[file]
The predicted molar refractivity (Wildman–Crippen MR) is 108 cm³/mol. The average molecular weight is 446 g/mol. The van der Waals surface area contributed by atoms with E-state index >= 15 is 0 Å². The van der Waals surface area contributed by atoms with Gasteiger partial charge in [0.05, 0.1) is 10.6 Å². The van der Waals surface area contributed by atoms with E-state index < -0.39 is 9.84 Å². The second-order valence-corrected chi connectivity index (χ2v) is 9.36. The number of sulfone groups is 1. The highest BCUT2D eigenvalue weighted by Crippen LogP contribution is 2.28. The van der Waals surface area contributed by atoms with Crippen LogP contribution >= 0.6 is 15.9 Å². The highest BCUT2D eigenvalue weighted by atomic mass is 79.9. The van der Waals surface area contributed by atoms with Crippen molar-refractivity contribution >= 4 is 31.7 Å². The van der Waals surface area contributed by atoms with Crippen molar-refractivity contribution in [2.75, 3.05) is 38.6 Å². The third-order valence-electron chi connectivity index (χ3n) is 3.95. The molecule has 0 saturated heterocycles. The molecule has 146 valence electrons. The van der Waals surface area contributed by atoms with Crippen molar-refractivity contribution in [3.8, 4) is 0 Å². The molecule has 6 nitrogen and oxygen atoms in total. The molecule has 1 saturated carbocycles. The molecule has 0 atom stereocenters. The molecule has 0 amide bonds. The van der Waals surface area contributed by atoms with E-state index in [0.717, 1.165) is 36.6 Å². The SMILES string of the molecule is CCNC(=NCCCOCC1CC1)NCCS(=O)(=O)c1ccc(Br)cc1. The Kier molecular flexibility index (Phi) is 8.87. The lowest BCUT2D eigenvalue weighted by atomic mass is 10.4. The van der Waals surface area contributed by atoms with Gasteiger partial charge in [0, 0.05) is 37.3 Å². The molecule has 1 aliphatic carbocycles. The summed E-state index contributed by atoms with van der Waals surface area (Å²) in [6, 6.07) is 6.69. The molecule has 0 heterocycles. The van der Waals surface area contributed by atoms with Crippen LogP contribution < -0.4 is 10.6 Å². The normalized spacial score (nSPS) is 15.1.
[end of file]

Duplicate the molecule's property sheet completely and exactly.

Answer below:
The predicted molar refractivity (Wildman–Crippen MR) is 108 cm³/mol. The average molecular weight is 446 g/mol. The van der Waals surface area contributed by atoms with E-state index >= 15 is 0 Å². The van der Waals surface area contributed by atoms with Gasteiger partial charge in [0.05, 0.1) is 10.6 Å². The van der Waals surface area contributed by atoms with E-state index < -0.39 is 9.84 Å². The second-order valence-corrected chi connectivity index (χ2v) is 9.36. The number of sulfone groups is 1. The highest BCUT2D eigenvalue weighted by Crippen LogP contribution is 2.28. The van der Waals surface area contributed by atoms with Crippen LogP contribution >= 0.6 is 15.9 Å². The highest BCUT2D eigenvalue weighted by atomic mass is 79.9. The van der Waals surface area contributed by atoms with Crippen molar-refractivity contribution >= 4 is 31.7 Å². The van der Waals surface area contributed by atoms with Crippen molar-refractivity contribution in [2.75, 3.05) is 38.6 Å². The third-order valence-electron chi connectivity index (χ3n) is 3.95. The molecule has 0 saturated heterocycles. The molecule has 146 valence electrons. The van der Waals surface area contributed by atoms with Crippen molar-refractivity contribution in [3.8, 4) is 0 Å². The molecule has 6 nitrogen and oxygen atoms in total. The molecule has 1 saturated carbocycles. The molecule has 0 atom stereocenters. The molecule has 0 amide bonds. The van der Waals surface area contributed by atoms with E-state index in [0.717, 1.165) is 36.6 Å². The SMILES string of the molecule is CCNC(=NCCCOCC1CC1)NCCS(=O)(=O)c1ccc(Br)cc1. The Kier molecular flexibility index (Phi) is 8.87. The lowest BCUT2D eigenvalue weighted by atomic mass is 10.4. The van der Waals surface area contributed by atoms with Gasteiger partial charge in [0, 0.05) is 37.3 Å². The molecule has 1 aliphatic carbocycles. The summed E-state index contributed by atoms with van der Waals surface area (Å²) in [6, 6.07) is 6.69. The molecule has 0 heterocycles. The van der Waals surface area contributed by atoms with Crippen LogP contribution < -0.4 is 10.6 Å². The normalized spacial score (nSPS) is 15.1.